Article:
Better partnerships with other government agencies are also key to reducing duplication and overlap. We are proposing to achieve this through new authorities that would allow other federal departments, such as the National Energy Board or the Canadian Nuclear Safety Commission, for example, or provinces, to issue authorizations under the Fisheries Act.
The new act would also give the minister the authority to declare that, if a provincial regulation made under the Fisheries Act meets or beats the federal government standards, only the provincial regulation would need apply. If the province has strong protection in place, the federal government would not need to intervene.
Let me say this, because this has been the subject of some question. There is a new prohibition in the act, a new section 35. This new section would replace text that had become outdated and no longer reflected today's reality. The prohibition states that it is prohibited for any person to undertake any works, undertakings or activities that result in serious harm to fish that are part of a commercial, recreational or aboriginal fishery or a fish that supports these fisheries. It also defines in the act what that serious harm is. It is the death of fish or permanent alteration to or destruction of fish habitat. Fish habitat is defined in the act as spawning grounds and any other areas, including nursery, rearing, food supply and migration areas on which fish depend directly or indirectly in order to carry out their life processes.
The amended Fisheries Act also includes tools to enable greater protection of ecologically significant areas such as spawning grounds for sockeye salmon, which is important of course in British Columbia where I come from. These amendments would make it easier to clearly identify and therefore to better protect these zones. Other tools to protect fisheries include enhanced compliance and enforcement tools, such as enforceable conditions, the obligation for proponents to notify government officials in the event of serious harm to fisheries, and penalties that are aligned with the Environmental Enforcement Act.
The amendments to the Fisheries Act would also provide for greater transparency in decision-making. Under the existing law the Minister of Fisheries and Oceans does not have to take any specific factors into consideration when he is making decisions. In the new Fisheries Act, factors that the minister would need to take into account when making certain decisions and exercising certain powers would add clarity and transparency to decisions. The minister would have to show that he has considered key factors before he can make regulatory decisions related to, for example, the new prohibition, regulations and authorizations. The minister would also need to consider these factors when he is exercising powers related to fish passage, exclusions and authorizations and designating ecologically significant areas, just to name a few. They are listed in the act, and I encourage my colleagues to go and look at them in more detail.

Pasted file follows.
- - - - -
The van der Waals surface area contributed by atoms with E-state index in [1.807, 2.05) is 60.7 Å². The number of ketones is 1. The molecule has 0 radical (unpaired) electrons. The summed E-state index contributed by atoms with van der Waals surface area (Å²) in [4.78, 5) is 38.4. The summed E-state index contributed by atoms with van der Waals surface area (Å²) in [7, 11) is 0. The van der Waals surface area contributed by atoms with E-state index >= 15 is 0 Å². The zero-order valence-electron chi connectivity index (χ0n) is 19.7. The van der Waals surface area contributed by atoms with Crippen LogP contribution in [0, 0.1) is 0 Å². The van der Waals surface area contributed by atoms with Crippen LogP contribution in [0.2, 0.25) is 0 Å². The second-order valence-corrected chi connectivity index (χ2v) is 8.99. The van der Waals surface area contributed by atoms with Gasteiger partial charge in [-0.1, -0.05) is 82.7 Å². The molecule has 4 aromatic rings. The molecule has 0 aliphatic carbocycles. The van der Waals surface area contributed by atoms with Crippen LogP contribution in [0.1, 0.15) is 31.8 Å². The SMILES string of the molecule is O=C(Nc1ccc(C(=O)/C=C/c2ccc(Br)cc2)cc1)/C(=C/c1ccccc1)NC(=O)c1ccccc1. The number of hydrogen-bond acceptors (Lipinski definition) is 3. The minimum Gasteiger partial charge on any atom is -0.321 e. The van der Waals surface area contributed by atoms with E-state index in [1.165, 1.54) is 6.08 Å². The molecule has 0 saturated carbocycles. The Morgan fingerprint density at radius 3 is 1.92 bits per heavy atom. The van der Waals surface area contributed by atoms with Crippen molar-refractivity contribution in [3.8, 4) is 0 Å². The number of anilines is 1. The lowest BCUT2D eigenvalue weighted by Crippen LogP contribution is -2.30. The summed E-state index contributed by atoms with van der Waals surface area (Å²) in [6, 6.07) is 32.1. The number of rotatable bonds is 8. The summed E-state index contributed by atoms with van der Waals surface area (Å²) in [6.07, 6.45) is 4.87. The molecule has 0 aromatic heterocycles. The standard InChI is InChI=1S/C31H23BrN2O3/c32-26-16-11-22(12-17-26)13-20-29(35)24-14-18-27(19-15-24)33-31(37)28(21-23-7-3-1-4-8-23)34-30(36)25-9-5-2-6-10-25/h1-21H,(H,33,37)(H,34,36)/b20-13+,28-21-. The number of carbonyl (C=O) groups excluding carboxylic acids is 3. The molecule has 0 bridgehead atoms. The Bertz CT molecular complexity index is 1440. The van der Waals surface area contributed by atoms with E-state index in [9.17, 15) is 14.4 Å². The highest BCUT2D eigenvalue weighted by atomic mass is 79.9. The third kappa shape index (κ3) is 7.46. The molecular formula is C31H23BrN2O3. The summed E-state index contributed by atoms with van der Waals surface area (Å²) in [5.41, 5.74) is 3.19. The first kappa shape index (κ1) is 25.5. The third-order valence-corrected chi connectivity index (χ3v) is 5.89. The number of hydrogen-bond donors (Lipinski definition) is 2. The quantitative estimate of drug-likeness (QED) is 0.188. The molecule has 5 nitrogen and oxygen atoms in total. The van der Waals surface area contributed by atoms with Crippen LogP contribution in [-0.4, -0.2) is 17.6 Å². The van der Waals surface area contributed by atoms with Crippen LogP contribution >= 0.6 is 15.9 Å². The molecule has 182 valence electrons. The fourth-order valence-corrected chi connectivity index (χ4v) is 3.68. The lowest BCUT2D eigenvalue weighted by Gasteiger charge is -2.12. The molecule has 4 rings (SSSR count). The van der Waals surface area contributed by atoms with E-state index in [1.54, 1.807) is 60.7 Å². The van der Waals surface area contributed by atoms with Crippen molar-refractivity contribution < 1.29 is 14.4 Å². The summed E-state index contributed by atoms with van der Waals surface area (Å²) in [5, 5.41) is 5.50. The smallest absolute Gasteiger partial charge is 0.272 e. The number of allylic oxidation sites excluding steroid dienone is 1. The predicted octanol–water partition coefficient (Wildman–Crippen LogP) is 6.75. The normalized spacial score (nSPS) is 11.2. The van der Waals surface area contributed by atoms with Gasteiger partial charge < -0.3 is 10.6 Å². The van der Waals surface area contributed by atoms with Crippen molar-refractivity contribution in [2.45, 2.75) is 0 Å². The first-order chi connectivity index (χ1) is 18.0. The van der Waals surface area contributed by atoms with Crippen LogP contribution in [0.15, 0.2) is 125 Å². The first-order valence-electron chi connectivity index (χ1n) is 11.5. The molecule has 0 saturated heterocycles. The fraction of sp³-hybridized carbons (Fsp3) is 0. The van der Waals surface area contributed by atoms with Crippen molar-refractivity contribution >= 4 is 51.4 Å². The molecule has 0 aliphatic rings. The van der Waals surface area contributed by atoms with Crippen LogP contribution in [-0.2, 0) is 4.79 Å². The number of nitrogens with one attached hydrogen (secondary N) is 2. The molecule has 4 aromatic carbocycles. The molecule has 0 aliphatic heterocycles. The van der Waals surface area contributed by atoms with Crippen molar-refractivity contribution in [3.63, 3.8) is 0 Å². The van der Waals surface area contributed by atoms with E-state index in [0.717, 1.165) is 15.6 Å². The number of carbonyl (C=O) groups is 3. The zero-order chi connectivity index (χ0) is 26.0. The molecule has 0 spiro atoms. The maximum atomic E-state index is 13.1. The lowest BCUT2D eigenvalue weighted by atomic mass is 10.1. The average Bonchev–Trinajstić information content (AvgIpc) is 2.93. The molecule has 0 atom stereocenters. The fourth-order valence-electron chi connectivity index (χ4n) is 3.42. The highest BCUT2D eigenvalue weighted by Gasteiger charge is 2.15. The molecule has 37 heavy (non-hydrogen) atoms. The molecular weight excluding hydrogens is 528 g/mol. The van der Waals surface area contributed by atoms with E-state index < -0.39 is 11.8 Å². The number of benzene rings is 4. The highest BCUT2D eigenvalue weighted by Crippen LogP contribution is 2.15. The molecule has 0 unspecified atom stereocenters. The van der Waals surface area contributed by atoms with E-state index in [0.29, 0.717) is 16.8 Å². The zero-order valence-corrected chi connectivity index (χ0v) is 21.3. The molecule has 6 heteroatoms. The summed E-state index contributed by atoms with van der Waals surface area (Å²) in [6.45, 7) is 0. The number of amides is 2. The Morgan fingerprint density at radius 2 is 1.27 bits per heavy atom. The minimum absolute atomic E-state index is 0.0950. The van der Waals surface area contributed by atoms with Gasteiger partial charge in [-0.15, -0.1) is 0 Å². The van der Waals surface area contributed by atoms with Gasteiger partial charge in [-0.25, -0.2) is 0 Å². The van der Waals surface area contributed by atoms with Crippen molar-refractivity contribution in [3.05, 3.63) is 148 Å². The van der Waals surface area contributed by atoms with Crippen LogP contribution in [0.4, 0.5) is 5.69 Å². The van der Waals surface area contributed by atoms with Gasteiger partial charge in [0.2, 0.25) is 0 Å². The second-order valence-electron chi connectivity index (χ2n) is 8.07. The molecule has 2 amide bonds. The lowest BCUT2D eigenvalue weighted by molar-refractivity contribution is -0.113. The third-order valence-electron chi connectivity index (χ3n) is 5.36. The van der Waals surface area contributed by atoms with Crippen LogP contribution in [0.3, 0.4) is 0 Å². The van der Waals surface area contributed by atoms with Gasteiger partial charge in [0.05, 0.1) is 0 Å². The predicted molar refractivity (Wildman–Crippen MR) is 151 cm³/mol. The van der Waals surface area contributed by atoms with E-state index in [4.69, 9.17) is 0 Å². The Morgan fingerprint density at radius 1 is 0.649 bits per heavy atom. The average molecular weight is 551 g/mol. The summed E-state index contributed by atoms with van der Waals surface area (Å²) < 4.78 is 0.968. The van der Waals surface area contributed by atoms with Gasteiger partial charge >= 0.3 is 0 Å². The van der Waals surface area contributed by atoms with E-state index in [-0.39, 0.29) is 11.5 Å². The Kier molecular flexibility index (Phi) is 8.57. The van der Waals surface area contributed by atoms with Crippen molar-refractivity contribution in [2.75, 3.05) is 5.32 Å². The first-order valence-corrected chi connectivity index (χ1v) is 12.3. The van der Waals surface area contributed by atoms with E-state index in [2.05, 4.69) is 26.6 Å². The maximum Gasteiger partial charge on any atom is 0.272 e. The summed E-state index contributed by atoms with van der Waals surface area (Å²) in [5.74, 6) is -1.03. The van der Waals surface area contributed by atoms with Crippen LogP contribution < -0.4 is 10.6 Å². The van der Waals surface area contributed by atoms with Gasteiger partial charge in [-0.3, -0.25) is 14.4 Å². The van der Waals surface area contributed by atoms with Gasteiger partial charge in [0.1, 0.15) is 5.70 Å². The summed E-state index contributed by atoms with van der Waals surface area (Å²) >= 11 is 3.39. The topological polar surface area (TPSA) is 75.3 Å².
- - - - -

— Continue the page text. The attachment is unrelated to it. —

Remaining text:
In addition, the minister would prepare and present to Parliament a report on the administration of agreements and equivalency, if any agreements are entered into with the provinces, and enforcement of the provisions relating to fisheries protection and pollution protection after the end of each fiscal year.
The new act would recognize that this is where protection is needed, not in farmers' fields, not in irrigation ditches, not where there are no fisheries; it would recognize that we cannot do this alone and allow us to effectively partner with the provinces and territories, aboriginal groups, conservation organizations and other stakeholders for the protection of Canada's fisheries.
Now I will get back to those questions. Is there a problem? I think there is, and I think many Canadians do as well.
Does this legislation address these problems in an effective way? I think it does. It is not perfect; no legislation is, but it goes a long way to addressing these problems. We are going to have sustainability and productivity of commercial, recreational and aboriginal fisheries for future generations of Canadians, and that is what we need.